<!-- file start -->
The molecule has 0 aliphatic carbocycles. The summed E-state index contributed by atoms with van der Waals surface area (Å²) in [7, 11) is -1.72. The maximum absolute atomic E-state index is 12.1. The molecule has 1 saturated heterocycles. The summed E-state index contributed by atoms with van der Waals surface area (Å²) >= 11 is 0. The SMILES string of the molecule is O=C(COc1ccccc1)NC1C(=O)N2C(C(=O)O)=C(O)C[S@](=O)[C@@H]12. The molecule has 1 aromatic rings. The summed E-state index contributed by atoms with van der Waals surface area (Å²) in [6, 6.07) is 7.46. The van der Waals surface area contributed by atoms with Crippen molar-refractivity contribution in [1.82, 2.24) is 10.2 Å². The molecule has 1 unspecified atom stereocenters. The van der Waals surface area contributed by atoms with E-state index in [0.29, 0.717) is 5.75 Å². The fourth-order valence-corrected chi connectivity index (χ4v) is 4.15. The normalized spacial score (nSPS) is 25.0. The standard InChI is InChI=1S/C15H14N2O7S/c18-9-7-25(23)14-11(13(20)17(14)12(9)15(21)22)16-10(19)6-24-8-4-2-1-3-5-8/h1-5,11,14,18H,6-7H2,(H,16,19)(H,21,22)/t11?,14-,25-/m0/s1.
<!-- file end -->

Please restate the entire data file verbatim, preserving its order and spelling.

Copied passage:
The molecule has 0 aliphatic carbocycles. The summed E-state index contributed by atoms with van der Waals surface area (Å²) in [7, 11) is -1.72. The maximum absolute atomic E-state index is 12.1. The molecule has 1 saturated heterocycles. The summed E-state index contributed by atoms with van der Waals surface area (Å²) >= 11 is 0. The SMILES string of the molecule is O=C(COc1ccccc1)NC1C(=O)N2C(C(=O)O)=C(O)C[S@](=O)[C@@H]12. The molecule has 1 aromatic rings. The summed E-state index contributed by atoms with van der Waals surface area (Å²) in [6, 6.07) is 7.46. The van der Waals surface area contributed by atoms with Crippen molar-refractivity contribution in [1.82, 2.24) is 10.2 Å². The molecule has 1 unspecified atom stereocenters. The van der Waals surface area contributed by atoms with E-state index in [0.29, 0.717) is 5.75 Å². The fourth-order valence-corrected chi connectivity index (χ4v) is 4.15. The normalized spacial score (nSPS) is 25.0. The standard InChI is InChI=1S/C15H14N2O7S/c18-9-7-25(23)14-11(13(20)17(14)12(9)15(21)22)16-10(19)6-24-8-4-2-1-3-5-8/h1-5,11,14,18H,6-7H2,(H,16,19)(H,21,22)/t11?,14-,25-/m0/s1.